29 October 2011

Lied to?

Those who remarked upon racial differences in the past, we've been promised, did so for one reason: They were European Supremacists.  Anyone who attempted to quantify such differences was driven by the need to prove his own group's superiority.  'Don't read those books,' we're told as youngsters, 'they're a lot of racist nonsense.'

So we don't.  And they molder on library shelves, relics to forget about.

Until we do.

And see we've been deceived.

22 October 2011

Chalk and cheese

"Our Italian colleagues from University of Rome Tor Vergata and University of Parma proposed 
an idea that [as far as] public feelings of security and trust in the judicial system, southern and northern Italy should be treated as two separate countries. 
In their view, they are as different as chalk and cheese: in the northern part,
the sense of necessity in terms of obeying the rules and moral condemnation of corruptive conduct in authoritative organs is much higher than in the South."  

How many 'nations' can a nation contain?  Depends on whom one asks.  Inhabitants of the former Yugoslavia, the former Sudan, the former Rhodesia could perhaps enlighten us.  Or those living in the current Kashmir, or Caucusus, or Flanders.

Richard Griggs and Peter Hocknell have pegged the number of actual nations existing on planet earth at between 6000 and 9000.  Europe alone, they say, is home to over one hundred.  Lines drawn on maps by generals and statesmen tell us lies and half-truths.  One nation, different beliefs, different values, different characters: What can a map really tell us?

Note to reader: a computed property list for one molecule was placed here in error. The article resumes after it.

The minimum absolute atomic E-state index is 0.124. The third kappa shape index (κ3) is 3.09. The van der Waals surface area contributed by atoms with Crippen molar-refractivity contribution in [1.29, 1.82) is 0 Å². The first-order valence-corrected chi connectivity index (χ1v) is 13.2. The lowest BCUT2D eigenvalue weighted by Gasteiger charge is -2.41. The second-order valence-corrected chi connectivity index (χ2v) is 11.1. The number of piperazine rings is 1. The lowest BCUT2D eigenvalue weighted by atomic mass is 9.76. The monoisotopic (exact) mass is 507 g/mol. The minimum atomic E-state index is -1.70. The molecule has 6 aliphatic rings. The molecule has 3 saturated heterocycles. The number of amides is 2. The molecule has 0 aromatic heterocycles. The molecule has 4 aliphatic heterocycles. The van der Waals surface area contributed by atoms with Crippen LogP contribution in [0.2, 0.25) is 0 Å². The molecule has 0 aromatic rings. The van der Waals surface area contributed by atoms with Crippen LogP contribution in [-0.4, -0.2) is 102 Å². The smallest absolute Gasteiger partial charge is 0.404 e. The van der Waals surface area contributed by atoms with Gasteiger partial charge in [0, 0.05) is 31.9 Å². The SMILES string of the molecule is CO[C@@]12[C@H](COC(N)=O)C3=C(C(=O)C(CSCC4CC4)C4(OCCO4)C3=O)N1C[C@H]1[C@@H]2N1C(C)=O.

Here, for example, is the nation known as the Italian Republic:

15 October 2011

Ethnic Co-existence, Yesterday

People of our age have adopted the curious habit of considering ourselves more advanced, better informed, more wise, than the people of any generation who came before us.

This is new.

Peoples past always looked backwards toward a "golden age" of prosperity and wisdom whose great men were giants of philosophy, of whom we today are but a pale reflection.  Why this change of heart among moderns?

Our technical innovation?  Cuisinarts and contact lenses and polystyrene beer cozies are the proof that we have transcended our forebears in sagacity?

It would appear so, as even the opinions of our most prominent ancestors from two or three centuries past are today often held up to ridicule.  This is particularly so when it comes to that most delicate of modern questions, ethnic co-habitation.  The zeitgeist of our age, here in the West at the start of the 21st century, holds that each neighborhood should be an even blend of many ethnic groups:  salt and pepper and cinammon and cumin put into the same shaker, thoroughly mixed, and sprinkled liberally.

Our forebears, even the most illustrious, would find such a thought curious indeed.